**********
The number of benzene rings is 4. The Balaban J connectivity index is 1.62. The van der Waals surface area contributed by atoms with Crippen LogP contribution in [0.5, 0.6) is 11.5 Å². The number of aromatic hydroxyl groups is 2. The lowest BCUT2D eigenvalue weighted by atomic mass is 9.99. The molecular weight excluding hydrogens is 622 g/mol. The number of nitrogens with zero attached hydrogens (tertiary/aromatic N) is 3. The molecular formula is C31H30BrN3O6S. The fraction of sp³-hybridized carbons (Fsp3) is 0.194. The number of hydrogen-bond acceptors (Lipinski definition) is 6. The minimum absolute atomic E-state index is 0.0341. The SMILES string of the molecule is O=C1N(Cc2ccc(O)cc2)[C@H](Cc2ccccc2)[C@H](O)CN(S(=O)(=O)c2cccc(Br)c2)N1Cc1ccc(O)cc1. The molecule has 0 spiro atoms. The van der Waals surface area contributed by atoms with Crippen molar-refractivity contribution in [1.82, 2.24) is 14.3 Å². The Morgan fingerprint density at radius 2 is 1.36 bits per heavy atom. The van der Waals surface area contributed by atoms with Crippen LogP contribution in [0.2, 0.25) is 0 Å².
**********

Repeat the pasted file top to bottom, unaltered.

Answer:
The number of benzene rings is 4. The Balaban J connectivity index is 1.62. The van der Waals surface area contributed by atoms with Crippen LogP contribution in [0.5, 0.6) is 11.5 Å². The number of aromatic hydroxyl groups is 2. The lowest BCUT2D eigenvalue weighted by atomic mass is 9.99. The molecular weight excluding hydrogens is 622 g/mol. The number of nitrogens with zero attached hydrogens (tertiary/aromatic N) is 3. The molecular formula is C31H30BrN3O6S. The fraction of sp³-hybridized carbons (Fsp3) is 0.194. The number of hydrogen-bond acceptors (Lipinski definition) is 6. The minimum absolute atomic E-state index is 0.0341. The SMILES string of the molecule is O=C1N(Cc2ccc(O)cc2)[C@H](Cc2ccccc2)[C@H](O)CN(S(=O)(=O)c2cccc(Br)c2)N1Cc1ccc(O)cc1. The molecule has 0 spiro atoms. The van der Waals surface area contributed by atoms with Crippen molar-refractivity contribution in [1.82, 2.24) is 14.3 Å². The Morgan fingerprint density at radius 2 is 1.36 bits per heavy atom. The van der Waals surface area contributed by atoms with Crippen LogP contribution in [0.2, 0.25) is 0 Å².